Nellie McClung, 1873–1951
A girl raised in the wheat belt of frontier Manitoba became Canada’s leading suffragist, the first woman to sit in the Alberta legislature, and author of sixteen volumes of fiction and non-fiction. She remains controversial, but her role in the achievement of women’s suffrage in Canada is unquestionable.
She was born in Ontario in 1873, the youngest of seven children of Irish Methodist farmer John Mooney and Scottish Presbyterian Letitia McCurdy. From an early age, she was passionate about women’s rights, objecting to male privilege, domestic abuse, and alcohol. As a teacher, she became a leader in local affairs and a member of the Woman’s Christian Temperance Union (WCTU), the leading women’s organization of the day.
In 1896, she was obliged to retire from teaching when she married pharmacist and fellow WCTU member, Robert Wesley McClung. Robert shared Nellie’s views, but it was only thanks to hired domestic servants that she managed to juggle a busy activist life with domestic responsibilities and the care of four children; that help is acknowledged in her autobiography, The Stream Runs Fast (1945).
When the family moved to Winnipeg in 1911, Nellie found herself at the forefront of Manitoba’s suffrage and temperance movements. She founded the Political Equality League, ‘barnstormed’ Canada and the USA as one of the most popular suffrage speakers, and hosted British suffragette Emmeline Pankhurst at her home in 1911.
In January 1914, McClung and other Winnipeg suffragists attracted much publicity by holding a ‘Women’s Parliament’ in a city theatre. Women held the seats, and men had to petition for the vote.
McClung played an important role in the achievement, in 1916, of provincial suffrage in Manitoba, Alberta and Saskatchewan. It is important to note that when Ottawa completed the process of federal franchise in 1919, First Nations, Inuit and other ethnic minorities were excluded.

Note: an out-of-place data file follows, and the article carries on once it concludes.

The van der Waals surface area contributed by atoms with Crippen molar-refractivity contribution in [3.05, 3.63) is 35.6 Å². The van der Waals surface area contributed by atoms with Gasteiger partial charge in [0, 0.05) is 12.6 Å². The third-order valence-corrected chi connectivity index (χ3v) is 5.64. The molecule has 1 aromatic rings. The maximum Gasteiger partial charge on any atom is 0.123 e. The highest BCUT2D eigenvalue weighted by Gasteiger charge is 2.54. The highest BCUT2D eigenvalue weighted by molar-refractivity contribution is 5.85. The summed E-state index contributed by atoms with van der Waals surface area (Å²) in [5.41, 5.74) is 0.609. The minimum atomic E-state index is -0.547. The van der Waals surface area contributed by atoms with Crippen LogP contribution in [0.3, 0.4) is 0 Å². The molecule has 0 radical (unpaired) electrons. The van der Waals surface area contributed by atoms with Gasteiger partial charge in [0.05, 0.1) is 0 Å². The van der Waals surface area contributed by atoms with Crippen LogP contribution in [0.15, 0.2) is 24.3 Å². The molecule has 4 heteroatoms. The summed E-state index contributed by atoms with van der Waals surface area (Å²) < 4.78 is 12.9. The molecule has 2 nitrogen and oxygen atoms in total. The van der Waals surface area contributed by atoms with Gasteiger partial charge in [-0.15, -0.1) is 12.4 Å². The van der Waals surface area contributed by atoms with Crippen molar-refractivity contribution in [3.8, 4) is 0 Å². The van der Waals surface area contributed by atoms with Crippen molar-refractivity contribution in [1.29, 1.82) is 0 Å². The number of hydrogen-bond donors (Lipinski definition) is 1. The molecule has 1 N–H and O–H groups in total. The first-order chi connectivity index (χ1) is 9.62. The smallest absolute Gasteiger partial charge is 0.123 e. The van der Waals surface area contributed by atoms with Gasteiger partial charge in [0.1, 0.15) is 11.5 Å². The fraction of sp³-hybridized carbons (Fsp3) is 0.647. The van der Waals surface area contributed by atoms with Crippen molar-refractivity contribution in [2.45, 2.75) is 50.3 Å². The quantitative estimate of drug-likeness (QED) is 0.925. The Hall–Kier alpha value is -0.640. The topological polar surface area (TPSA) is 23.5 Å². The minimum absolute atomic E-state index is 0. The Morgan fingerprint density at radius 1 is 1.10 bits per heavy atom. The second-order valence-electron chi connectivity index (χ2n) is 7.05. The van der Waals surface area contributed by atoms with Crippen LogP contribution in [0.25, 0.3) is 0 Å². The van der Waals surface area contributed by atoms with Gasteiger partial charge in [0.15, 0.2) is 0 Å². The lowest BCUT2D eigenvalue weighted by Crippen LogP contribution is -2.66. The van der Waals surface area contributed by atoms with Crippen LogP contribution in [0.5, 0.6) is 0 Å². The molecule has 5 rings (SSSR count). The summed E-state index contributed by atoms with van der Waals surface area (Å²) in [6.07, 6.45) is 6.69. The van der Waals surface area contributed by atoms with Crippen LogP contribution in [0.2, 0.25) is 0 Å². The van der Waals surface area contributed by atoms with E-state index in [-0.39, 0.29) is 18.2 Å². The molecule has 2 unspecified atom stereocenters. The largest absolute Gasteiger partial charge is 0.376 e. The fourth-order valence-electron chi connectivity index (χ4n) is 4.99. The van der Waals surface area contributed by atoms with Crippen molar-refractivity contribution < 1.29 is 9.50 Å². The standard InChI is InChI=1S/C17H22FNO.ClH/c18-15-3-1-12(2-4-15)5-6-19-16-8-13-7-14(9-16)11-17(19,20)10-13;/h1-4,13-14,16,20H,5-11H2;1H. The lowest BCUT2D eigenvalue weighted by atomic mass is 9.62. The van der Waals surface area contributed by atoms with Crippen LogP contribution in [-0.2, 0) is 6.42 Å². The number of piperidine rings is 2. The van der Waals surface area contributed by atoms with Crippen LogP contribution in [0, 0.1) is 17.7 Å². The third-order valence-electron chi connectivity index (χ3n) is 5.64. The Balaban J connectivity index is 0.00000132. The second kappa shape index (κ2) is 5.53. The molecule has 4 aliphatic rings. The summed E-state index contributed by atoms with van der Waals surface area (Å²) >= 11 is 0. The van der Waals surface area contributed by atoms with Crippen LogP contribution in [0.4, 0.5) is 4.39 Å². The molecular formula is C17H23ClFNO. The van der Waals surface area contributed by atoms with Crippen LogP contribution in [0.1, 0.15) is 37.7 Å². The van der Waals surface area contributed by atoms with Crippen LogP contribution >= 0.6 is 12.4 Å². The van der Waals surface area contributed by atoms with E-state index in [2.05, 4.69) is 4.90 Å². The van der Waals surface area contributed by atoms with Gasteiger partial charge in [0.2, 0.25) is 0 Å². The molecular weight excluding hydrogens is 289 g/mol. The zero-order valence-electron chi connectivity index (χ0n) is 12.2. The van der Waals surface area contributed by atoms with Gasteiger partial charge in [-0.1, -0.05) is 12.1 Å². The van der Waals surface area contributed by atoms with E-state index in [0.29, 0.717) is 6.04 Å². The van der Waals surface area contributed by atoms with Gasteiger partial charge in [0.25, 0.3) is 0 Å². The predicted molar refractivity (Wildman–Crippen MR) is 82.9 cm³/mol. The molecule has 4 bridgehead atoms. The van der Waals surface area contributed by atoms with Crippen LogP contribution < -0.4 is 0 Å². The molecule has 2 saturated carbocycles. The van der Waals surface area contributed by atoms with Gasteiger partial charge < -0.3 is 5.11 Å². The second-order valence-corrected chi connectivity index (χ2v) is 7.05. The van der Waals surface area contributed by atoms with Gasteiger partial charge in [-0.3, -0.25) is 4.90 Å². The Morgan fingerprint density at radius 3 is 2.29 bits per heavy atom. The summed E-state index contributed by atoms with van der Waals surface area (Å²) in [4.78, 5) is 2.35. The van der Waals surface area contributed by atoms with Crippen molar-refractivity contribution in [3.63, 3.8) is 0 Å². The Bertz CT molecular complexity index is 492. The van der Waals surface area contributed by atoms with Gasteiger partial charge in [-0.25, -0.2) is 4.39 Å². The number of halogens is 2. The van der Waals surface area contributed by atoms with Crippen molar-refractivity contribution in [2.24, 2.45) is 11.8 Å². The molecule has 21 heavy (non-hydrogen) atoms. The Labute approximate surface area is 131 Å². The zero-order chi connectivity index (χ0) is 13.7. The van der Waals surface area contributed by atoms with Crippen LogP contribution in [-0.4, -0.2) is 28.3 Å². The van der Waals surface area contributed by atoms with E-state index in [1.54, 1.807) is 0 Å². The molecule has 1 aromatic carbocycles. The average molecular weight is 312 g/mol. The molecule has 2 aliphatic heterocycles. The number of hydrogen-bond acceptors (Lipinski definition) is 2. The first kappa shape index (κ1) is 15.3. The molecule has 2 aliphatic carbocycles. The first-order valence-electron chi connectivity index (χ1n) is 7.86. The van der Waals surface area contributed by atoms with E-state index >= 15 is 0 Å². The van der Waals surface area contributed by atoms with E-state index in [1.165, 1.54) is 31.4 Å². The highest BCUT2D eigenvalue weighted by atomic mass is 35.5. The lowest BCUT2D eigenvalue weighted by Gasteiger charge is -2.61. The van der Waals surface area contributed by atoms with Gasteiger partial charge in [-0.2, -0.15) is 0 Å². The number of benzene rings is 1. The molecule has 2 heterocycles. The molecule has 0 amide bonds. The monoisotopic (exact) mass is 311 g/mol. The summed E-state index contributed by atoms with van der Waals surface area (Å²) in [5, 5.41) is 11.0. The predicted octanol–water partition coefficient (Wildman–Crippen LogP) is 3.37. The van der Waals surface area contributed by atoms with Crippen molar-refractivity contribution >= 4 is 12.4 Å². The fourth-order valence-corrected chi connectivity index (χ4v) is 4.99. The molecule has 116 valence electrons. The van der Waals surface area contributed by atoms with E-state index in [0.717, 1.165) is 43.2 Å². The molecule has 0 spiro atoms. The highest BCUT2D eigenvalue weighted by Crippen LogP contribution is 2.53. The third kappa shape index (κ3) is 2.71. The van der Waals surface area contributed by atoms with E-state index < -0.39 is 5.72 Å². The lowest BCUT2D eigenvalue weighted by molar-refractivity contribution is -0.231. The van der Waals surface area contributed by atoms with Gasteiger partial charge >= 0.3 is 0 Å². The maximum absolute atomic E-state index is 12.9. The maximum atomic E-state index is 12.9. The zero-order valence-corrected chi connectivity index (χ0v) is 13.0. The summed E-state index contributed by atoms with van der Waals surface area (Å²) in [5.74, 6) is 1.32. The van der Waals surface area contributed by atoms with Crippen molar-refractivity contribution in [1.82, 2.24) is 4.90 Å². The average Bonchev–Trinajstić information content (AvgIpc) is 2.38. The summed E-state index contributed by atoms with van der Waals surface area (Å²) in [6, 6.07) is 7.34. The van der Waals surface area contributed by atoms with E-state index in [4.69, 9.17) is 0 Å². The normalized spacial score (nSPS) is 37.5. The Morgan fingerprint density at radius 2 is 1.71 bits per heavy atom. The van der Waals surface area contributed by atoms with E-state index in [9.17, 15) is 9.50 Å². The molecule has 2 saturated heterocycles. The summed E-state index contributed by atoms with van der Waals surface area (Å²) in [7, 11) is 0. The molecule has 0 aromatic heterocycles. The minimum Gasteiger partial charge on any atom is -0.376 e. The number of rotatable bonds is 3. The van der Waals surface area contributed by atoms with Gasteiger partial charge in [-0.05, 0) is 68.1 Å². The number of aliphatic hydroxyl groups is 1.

In 1921, McClung became the first woman MLA in Alberta, campaigning for a minimum wage for women, mothers’ pensions, and equality in divorce. However, she also supported the Alberta Sexual Sterilisation Act, that permitted the forced sterilisation of some 2,800 so-called ‘mental defectives’ up to 1972. First Nations and métis people, who made up a large proportion of the province’s population, suffered the greatest degree of harm under this law.
When McClung moved to Calgary in 1926, she lost her seat in the Alberta legislature. She remained active, however, and was part of a successful ten-year campaign for women to be recognised as ‘persons’ for the purpose of eligibility for the Canadian Senate. In 1936, she was appointed to the board of governors of the Canadian Broadcasting Corporation and in 1938, joined the Canadian delegation to the League of Nations.
McClung left a complex legacy. She did not tolerate fascism, National Socialism or xenophobia. This, and her lifelong support for women’s rights – including day-care, contraception, and equal wages – sits in sharp contrast to her willingness to overlook the rights of First Nations, Inuit, and métis women, and women with disabilities.
Sources: Oxford Dictionary of National Biography online edition; Nellie L. McClung, In Times Like These, ed. Veronica Strong-Boag (University of Toronto Press, 1992); Nellie L. McClung, The Next of Kin (Thomas Allen, 1917); Joan Sangster, ‘Mobilising Women for War’, in Canada and the First World War, ed. David MacKenzie (University of Toronto Press, 2005), 157–93; Yvonne Boyer, ‘First Nations Women’s Contributions to Culture and Community through Canadian Law’ in Restoring the Balance, ed. Gail Guthrie Valaskakis, Madeleine Dion Stout and Eric Guimond (University of Manitoba Press), 69–96.
Research by Dr Angela Byrne, DFAT Historian-in-Residence at EPIC The Irish Emigration Museum. Featured in the exhibition 'Blazing a Trail: Lives and Legacies of Irish Diaspora Women', a collaboration between Herstory, EPIC The Irish Emigration Museum and the Department of Foreign Affairs and Trade.